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NIH Study Explores Heart Disease Prevention in HIV Patients
The National Institutes of Health (NIH) has launched a clinical trial to assess the effects of aspirin and cholesterol-lowering drugs (statins) in preventing cardiovascular disease in individuals with long-term human immunodeficiency virus (HIV) infections.
This group, which includes patients receiving antiretroviral therapy (ART) as well as “elite controllers” who can limit the virus without ART, has a higher risk of developing heart disease and stroke compared with the general population.
The study is funded by the NIH’s National Institute of Allergy and Infectious Diseases (NIAID).
“With the remarkable success of antiretroviral therapy, people living with HIV have a near-normal life expectancy,” said NIAID Director Anthony S. Fauci, MD “However, as this population ages, noninfectious complications, such as cardiovascular disease, begin to arise. We need to study the effects on the immune system of drugs normally prescribed for these conditions to ensure that they are beneficial for HIV-infected individuals.”
Researchers have long speculated that the enhanced risk of heart disease and stroke in individuals with long-term controlled HIV infections is associated with drug toxicity, immune defects, and chronic inflammation. The new study will specifically examine the role of chronic inflammation and will allow researchers to observe how drug-related changes influence the levels of virus.
“Elite controllers and people on ART have elevated levels of clotting factors and blood markers that indicate inflammation and an active immune response,” said Irini Sereti, MD, chief of the HIV Pathogenesis Unit in the NIAID Laboratory of Immunoregulation, which leads the clinical trial. “Over time, these factors likely contribute to an enhanced risk of cardiovascular disease, so if we can lower the levels of these factors with aspirin or statins, then maybe we can lower the risk of disease, too.”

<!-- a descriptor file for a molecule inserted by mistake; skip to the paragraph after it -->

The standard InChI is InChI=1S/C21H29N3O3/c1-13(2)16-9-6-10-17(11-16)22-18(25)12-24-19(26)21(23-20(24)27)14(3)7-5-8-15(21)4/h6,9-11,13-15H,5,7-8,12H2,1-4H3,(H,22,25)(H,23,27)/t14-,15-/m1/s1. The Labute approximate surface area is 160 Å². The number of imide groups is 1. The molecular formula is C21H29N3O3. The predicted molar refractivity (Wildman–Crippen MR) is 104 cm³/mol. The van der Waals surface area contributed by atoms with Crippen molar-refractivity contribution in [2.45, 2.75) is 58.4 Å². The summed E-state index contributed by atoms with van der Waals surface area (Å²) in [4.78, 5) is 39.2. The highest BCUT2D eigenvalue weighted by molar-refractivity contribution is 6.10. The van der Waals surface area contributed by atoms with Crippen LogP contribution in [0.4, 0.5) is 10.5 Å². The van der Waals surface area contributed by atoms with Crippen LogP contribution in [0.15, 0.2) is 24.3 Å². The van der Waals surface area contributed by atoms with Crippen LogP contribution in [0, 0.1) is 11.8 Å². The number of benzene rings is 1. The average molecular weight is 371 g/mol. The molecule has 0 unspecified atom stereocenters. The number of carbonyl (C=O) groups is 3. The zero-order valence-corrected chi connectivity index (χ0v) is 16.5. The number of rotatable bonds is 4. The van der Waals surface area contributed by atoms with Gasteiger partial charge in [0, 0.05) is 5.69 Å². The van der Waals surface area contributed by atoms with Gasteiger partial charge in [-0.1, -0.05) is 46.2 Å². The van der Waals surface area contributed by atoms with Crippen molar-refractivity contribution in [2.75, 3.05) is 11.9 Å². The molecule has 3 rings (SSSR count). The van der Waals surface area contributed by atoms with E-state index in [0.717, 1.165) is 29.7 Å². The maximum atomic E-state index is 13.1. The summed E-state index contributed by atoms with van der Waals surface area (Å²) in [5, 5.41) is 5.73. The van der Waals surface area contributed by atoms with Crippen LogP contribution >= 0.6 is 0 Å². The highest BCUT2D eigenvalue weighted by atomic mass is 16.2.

The study, which is currently recruiting, will enroll elite controllers and people receiving ART who have not used aspirin or statins during the past 6 months. The participants will be monitored for 3 months to establish baseline levels of clotting and inflammatory agents in their blood. Afterwards, the participants will be randomly assigned to receive either aspirin or atorvastatin for 9 months. The researchers will monitor clotting and inflammatory markers from blood samples and will use magnetic resonance imaging (MRI) scans to measure the thickness of blood vessels in the neck.
Source: NIH; October 29, 2014.